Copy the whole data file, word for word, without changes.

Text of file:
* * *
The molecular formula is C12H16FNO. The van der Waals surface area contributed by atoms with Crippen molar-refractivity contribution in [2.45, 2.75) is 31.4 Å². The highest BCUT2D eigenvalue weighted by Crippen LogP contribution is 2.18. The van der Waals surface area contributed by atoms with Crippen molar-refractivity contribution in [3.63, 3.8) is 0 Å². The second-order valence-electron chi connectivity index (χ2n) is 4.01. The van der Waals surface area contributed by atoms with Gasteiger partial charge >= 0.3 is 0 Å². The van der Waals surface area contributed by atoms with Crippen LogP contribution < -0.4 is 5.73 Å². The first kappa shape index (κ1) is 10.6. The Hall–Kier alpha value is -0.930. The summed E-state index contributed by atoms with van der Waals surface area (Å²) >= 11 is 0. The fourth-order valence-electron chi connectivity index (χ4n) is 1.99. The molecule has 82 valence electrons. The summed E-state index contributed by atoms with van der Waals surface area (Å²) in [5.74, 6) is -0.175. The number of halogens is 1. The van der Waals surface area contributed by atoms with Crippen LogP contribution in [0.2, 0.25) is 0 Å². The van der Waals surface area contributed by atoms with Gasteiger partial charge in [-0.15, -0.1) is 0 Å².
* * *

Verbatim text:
The molecular formula is C12H16FNO. The van der Waals surface area contributed by atoms with Crippen molar-refractivity contribution in [2.45, 2.75) is 31.4 Å². The highest BCUT2D eigenvalue weighted by Crippen LogP contribution is 2.18. The van der Waals surface area contributed by atoms with Crippen molar-refractivity contribution in [3.63, 3.8) is 0 Å². The second-order valence-electron chi connectivity index (χ2n) is 4.01. The van der Waals surface area contributed by atoms with Gasteiger partial charge >= 0.3 is 0 Å². The van der Waals surface area contributed by atoms with Crippen LogP contribution < -0.4 is 5.73 Å². The first kappa shape index (κ1) is 10.6. The Hall–Kier alpha value is -0.930. The summed E-state index contributed by atoms with van der Waals surface area (Å²) >= 11 is 0. The fourth-order valence-electron chi connectivity index (χ4n) is 1.99. The molecule has 82 valence electrons. The summed E-state index contributed by atoms with van der Waals surface area (Å²) in [5.74, 6) is -0.175. The number of halogens is 1. The van der Waals surface area contributed by atoms with Crippen LogP contribution in [0.2, 0.25) is 0 Å². The van der Waals surface area contributed by atoms with Gasteiger partial charge in [-0.15, -0.1) is 0 Å².